I’ve lived by myself since 1993, cracking
jokes about the singular life:
my way of whistling past the graveyard.
In the beginning, I felt freed—
no more lies, no more toenails
in the bathroom sink, plenty of milk
for morning coffee. But now,
I’m playing a solo when I want a duet
and sometimes I think anyone would do.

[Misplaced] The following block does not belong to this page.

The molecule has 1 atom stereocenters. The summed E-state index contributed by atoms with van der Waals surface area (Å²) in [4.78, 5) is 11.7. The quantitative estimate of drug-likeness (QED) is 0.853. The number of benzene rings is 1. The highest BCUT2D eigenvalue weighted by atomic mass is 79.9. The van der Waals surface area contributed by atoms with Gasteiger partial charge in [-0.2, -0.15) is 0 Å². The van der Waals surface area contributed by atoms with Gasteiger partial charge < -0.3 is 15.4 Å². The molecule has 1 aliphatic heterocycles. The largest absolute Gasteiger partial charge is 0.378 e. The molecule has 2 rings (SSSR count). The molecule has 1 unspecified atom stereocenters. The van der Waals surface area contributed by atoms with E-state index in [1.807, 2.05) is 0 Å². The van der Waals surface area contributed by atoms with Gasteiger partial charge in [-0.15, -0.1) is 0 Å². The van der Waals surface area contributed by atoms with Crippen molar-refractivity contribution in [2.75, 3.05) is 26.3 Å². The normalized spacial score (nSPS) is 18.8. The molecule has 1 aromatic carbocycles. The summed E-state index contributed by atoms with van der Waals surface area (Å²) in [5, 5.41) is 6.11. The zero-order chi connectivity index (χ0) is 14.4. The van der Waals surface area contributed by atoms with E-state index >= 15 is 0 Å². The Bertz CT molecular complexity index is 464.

Other times, no one. I haven’t sculpted
a space in my days for a lover to slide into
because I don’t want to watch it while it’s empty,
like sleeping every night beside a ghost,
or setting an extra cup on the table
for the absent guest, like a Passover jew.
It’s easier to act as if my private music has absorbed me.
As if I wouldn’t have it any other way.